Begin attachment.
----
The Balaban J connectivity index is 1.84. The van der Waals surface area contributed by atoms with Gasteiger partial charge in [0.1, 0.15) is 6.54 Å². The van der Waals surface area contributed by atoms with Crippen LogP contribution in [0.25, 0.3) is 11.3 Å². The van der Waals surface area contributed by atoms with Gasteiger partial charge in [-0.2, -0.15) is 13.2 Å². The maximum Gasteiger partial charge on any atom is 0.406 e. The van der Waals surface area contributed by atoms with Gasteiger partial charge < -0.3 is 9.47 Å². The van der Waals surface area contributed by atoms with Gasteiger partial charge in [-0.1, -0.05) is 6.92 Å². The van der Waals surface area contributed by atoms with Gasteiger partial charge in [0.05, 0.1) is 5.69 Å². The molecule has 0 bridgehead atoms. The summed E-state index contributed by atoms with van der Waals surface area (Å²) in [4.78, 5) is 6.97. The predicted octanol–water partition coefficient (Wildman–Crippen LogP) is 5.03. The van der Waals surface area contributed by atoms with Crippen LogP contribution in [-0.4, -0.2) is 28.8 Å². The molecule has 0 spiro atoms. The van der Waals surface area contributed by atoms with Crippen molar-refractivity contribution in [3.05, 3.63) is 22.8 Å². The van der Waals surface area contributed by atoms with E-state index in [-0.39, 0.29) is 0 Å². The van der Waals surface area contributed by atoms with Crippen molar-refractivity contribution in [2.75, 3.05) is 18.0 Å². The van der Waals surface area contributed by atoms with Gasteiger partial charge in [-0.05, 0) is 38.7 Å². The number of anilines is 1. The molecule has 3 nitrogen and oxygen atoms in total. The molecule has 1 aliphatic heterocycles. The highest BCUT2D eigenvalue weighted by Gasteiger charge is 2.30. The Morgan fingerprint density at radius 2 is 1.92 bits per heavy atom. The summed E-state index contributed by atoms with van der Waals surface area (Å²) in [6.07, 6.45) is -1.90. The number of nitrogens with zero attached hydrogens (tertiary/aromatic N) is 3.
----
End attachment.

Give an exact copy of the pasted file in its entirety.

The Balaban J connectivity index is 1.84. The van der Waals surface area contributed by atoms with Gasteiger partial charge in [0.1, 0.15) is 6.54 Å². The van der Waals surface area contributed by atoms with Crippen LogP contribution in [0.25, 0.3) is 11.3 Å². The van der Waals surface area contributed by atoms with Gasteiger partial charge in [-0.2, -0.15) is 13.2 Å². The maximum Gasteiger partial charge on any atom is 0.406 e. The van der Waals surface area contributed by atoms with Gasteiger partial charge < -0.3 is 9.47 Å². The van der Waals surface area contributed by atoms with Gasteiger partial charge in [-0.1, -0.05) is 6.92 Å². The van der Waals surface area contributed by atoms with Gasteiger partial charge in [0.05, 0.1) is 5.69 Å². The molecule has 0 bridgehead atoms. The summed E-state index contributed by atoms with van der Waals surface area (Å²) in [4.78, 5) is 6.97. The predicted octanol–water partition coefficient (Wildman–Crippen LogP) is 5.03. The van der Waals surface area contributed by atoms with Crippen LogP contribution in [-0.4, -0.2) is 28.8 Å². The molecule has 0 spiro atoms. The van der Waals surface area contributed by atoms with Crippen molar-refractivity contribution in [3.05, 3.63) is 22.8 Å². The van der Waals surface area contributed by atoms with E-state index in [-0.39, 0.29) is 0 Å². The van der Waals surface area contributed by atoms with Crippen molar-refractivity contribution in [2.75, 3.05) is 18.0 Å². The van der Waals surface area contributed by atoms with Gasteiger partial charge in [-0.05, 0) is 38.7 Å². The number of anilines is 1. The molecule has 3 nitrogen and oxygen atoms in total. The molecule has 1 aliphatic heterocycles. The highest BCUT2D eigenvalue weighted by Gasteiger charge is 2.30. The Morgan fingerprint density at radius 2 is 1.92 bits per heavy atom. The summed E-state index contributed by atoms with van der Waals surface area (Å²) in [6.07, 6.45) is -1.90. The number of nitrogens with zero attached hydrogens (tertiary/aromatic N) is 3.